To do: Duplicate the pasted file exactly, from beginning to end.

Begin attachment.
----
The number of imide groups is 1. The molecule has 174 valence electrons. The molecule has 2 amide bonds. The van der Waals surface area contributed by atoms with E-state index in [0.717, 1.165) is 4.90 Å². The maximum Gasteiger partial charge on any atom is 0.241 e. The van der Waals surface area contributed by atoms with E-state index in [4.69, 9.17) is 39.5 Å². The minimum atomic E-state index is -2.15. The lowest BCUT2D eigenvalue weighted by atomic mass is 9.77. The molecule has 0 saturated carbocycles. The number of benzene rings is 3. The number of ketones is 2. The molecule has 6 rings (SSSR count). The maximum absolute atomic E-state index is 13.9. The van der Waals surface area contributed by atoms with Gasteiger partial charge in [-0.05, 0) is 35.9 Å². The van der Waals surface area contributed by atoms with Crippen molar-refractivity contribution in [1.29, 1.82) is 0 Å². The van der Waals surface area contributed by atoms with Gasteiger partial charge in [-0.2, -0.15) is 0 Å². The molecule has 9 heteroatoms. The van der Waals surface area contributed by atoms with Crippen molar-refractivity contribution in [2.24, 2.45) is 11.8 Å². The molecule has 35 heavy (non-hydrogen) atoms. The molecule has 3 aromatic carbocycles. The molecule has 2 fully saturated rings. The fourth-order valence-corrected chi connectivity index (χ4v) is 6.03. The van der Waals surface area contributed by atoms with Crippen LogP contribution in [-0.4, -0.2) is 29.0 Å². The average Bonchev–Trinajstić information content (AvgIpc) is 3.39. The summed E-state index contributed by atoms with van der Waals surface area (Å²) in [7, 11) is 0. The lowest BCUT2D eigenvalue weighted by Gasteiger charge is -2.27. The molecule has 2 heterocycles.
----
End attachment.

The number of imide groups is 1. The molecule has 174 valence electrons. The molecule has 2 amide bonds. The van der Waals surface area contributed by atoms with E-state index in [0.717, 1.165) is 4.90 Å². The maximum Gasteiger partial charge on any atom is 0.241 e. The van der Waals surface area contributed by atoms with E-state index in [4.69, 9.17) is 39.5 Å². The minimum atomic E-state index is -2.15. The lowest BCUT2D eigenvalue weighted by atomic mass is 9.77. The molecule has 0 saturated carbocycles. The number of benzene rings is 3. The number of ketones is 2. The molecule has 6 rings (SSSR count). The maximum absolute atomic E-state index is 13.9. The van der Waals surface area contributed by atoms with Gasteiger partial charge in [-0.05, 0) is 35.9 Å². The van der Waals surface area contributed by atoms with Crippen molar-refractivity contribution in [1.29, 1.82) is 0 Å². The van der Waals surface area contributed by atoms with Gasteiger partial charge in [-0.2, -0.15) is 0 Å². The molecule has 9 heteroatoms. The van der Waals surface area contributed by atoms with Crippen molar-refractivity contribution in [2.24, 2.45) is 11.8 Å². The molecule has 35 heavy (non-hydrogen) atoms. The molecule has 3 aromatic carbocycles. The molecule has 2 fully saturated rings. The fourth-order valence-corrected chi connectivity index (χ4v) is 6.03. The van der Waals surface area contributed by atoms with Crippen LogP contribution in [-0.4, -0.2) is 29.0 Å². The average Bonchev–Trinajstić information content (AvgIpc) is 3.39. The summed E-state index contributed by atoms with van der Waals surface area (Å²) in [7, 11) is 0. The lowest BCUT2D eigenvalue weighted by Gasteiger charge is -2.27. The molecule has 2 heterocycles.